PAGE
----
After the season Whitson was traded to the Cleveland Indians for second baseman Duane Kuiper. From April through July 1982, Whitson went 1-1 for the Tribe, entirely in relief, but in late July he developed a sore wrist. By August he was placed in the rotation, and he started his last nine games for Cleveland, going 3-1. His season record was 4-2. He had picked up two saves and had pitched a complete game shutout in one of his late-season starts, and he posted a season ERA of 3.26. For the second offseason in a row, Whitson was traded in 1982, this time to the San Diego Padres, his fourth team in four seasons. The Padres envisioned Whitson as a key to their starting rotation. San Diego traded starting pitcher Juan Eichelberger and first baseman Broderick Perkins to Cleveland for Whitson. The trade stirred some disquiet among Cleveland fans. Pete Franklin, a talk-show host in Cleveland, told his listeners that the Indians were trading away an established right-handed starter for “Pancake” Perkins and “Hamburger” Eichelberger.6 However, Cleveland general manager Phil Seghi said, “I look at it this way. We are trading a $10 bill for two $5 bills. Whitson and Eichelberger have good arms. But we also get Perkins, who will do a lot for our bench.”7

Whitson’s first season with the Padres also got off to a slow start. He missed the exhibition season with pulled muscles in his rib cage. In a game on April 15 against the Los Angeles Dodgers, Whitson suffered an injured cartilage in his left knee and was placed on the disabled list. He was expected to be gone from the team for three to six weeks, but ended up having knee surgery. When he returned, Whitson became a target for the long ball. A player on another team told him that he was “tipping his pitches,”8 which had led to 16 home runs in 74 innings pitched. After finding this out, Whitson pitched eight innings in his next start without yielding a home run. The next season, 1984, brought new success for Whitson. He developed a palmball by accident in the 1983 season. “The palmball developed in the last half of the season, when I couldn’t use [my] finger,”9 he told reporters. He had cut a finger on his pitching hand opening a soda bottle. This forced him to hold the baseball farther back in his hand. Although known for having a temper, Whitson was ejected from only one major-league game.

That game, on August 12, 1984, in Atlanta’s Fulton County Stadium was memorable and deplorable. Whitson was ordered by San Diego manager Dick Williams to hit Braves’ pitcher Pascual Perez in retaliation for Perez plunking Alan Wiggins in the first inning. But in the second inning, Whitson’s three inside pitches failed to connect with Perez, and both teams were warned. After Whitson fired three more “close ones” at Perez in the fourth, home-plate umpire Steve Rippley ejected both Whitson and Williams. In the end, 13 players, 2 coaches, and 2 managers were ejected.10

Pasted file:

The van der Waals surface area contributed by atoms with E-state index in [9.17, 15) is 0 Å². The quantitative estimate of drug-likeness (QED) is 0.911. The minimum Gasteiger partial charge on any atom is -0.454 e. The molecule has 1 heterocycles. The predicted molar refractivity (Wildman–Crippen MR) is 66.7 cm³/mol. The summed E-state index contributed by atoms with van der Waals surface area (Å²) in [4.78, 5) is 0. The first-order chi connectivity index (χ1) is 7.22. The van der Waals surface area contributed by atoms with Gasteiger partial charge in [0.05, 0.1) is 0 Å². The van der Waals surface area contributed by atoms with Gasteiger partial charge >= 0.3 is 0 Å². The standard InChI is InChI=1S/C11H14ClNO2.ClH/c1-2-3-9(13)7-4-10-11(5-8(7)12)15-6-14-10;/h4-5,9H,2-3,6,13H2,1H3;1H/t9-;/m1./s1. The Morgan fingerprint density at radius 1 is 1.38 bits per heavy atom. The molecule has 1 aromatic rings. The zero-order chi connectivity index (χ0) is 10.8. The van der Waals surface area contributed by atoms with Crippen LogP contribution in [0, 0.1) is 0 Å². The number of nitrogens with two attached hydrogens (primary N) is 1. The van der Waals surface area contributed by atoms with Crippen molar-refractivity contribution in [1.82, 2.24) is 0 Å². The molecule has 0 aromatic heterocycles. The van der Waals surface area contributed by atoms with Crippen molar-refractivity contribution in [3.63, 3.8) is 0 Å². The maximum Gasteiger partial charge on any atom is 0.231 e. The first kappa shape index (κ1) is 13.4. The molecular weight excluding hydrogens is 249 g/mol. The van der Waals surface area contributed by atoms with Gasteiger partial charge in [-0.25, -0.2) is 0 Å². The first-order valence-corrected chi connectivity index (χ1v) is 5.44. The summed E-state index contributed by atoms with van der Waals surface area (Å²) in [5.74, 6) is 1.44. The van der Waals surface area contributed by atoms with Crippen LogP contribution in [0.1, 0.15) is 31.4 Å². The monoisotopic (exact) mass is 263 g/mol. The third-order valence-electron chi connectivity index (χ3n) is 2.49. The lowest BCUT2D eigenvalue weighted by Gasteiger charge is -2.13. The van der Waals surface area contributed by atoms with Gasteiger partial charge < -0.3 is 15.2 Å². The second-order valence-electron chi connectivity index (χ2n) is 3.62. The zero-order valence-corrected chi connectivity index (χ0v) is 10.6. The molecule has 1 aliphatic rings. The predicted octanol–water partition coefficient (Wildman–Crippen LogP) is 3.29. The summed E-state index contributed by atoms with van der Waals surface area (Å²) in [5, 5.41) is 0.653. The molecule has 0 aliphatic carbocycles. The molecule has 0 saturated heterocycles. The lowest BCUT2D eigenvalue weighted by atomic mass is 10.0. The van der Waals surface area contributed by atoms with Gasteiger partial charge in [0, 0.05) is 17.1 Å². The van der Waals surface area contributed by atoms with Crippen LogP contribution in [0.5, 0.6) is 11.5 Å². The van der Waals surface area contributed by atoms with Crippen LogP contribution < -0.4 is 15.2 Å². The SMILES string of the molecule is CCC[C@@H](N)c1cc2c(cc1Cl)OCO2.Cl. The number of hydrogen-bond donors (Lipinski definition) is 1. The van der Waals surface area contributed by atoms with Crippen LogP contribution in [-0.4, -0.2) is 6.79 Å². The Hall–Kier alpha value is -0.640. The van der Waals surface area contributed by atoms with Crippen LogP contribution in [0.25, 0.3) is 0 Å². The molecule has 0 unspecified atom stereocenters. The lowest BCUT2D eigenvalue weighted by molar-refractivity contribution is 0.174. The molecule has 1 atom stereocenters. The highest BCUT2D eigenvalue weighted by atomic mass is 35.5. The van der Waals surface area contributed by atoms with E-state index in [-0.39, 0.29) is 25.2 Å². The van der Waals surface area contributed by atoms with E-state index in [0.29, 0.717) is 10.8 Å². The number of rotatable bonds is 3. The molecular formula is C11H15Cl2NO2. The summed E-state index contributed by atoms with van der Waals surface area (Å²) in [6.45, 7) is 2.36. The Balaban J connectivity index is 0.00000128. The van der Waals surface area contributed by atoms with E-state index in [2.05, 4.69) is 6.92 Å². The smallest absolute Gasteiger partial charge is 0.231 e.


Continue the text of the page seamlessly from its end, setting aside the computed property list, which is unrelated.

The Padres had a franchise season in 1984, going to the World Series. Whitson finished the season with a record of 14-8 and posted a 3.24 earned-run average. It was his second winning season. The Padres faced the Chicago Cubs in the National League Championship Series, and Whitson started Game Three, after the Cubs had won the first two games in the then best-of-five NLCS. 

Before 58,346 fans in San Diego, Whitson allowed just five hits in eight innings as the Padres won, 7-1. The Padres then rallied for comeback wins in Games Four and Five to secure the NL pennant, and went to their first World Series. Whitson started Game Two against the favored Detroit Tigers at Jack Murphy Stadium, down one game to none, and the Tigers hit him hard. After three pitches, Detroit led, 1-0. After 11 pitches, it was 3-0. After 17 pitches, Whitson was pulled for Andy Hawkins. Whitson had allowed five singles while only retiring two batters. The Padres came back to win this game, 5-3, but the Tigers beat the Padres in three straight games in Detroit to claim the World Series title. After the Series Whitson became a free agent and was signed by the New York Yankees to a fiveyear contract for $4.25 million.

The fifth starter in the Yankees’ 1985 rotation, Whitson had his traditionally slow start. He allowed 13 runs and 16 hits in eight-plus innings in his first two starts. Only five of the runs were earned, as the New Yorkers made five errors behind Whitson. Whitson was 1-6 with a 6.23 ERA when he started on June 11 against the Toronto Blue Jays at Yankee Stadium. Whitson pitched into the 10th inning and gave up just one run, but the Blue Jays won 4-1 in 11 innings.

This night against Toronto seemed special. The fans had been booing Whitson all season, yet in this game, they were chanting, “Ed-die, Ed-die” in the eighth inning. “I didn’t know what was going on,” said Whitson. “One of the guys told me all the beer vendors here are named Eddie and the fans were just yelling for beer.”11 As the season continued, Whitson was getting verbally abused and heckled by the fans. He even began to receive hate mail. He stopped bringing his wife to the stadium. Whitson was involved in a notorious incident on September 22, 1985. In a cocktail lounge at the Cross Keys Inn in Baltimore, where the Yankees were staying, Whitson and Yankees manager Billy Martin became involved in a brawl. The “knock-down, drag out battle” began at about 12:20 A.M. and continued into the hotel lobby and then out into the street.12 Evidently, Whitson was upset about being scratched from a start on September 20. Martin told reporters that Whitson had arm trouble and Ed told reporters he never felt better. The fight became an all-out brawl, with Whitson kicking and punching Martin. At one point, players Dale Berra and Ron Hassey and coach Gene Michael tried to break it up. The peacemakers pushed Whitson outside, but Martin followed. When it was all over, Martin was bleeding from his nose and had suffered a broken right arm.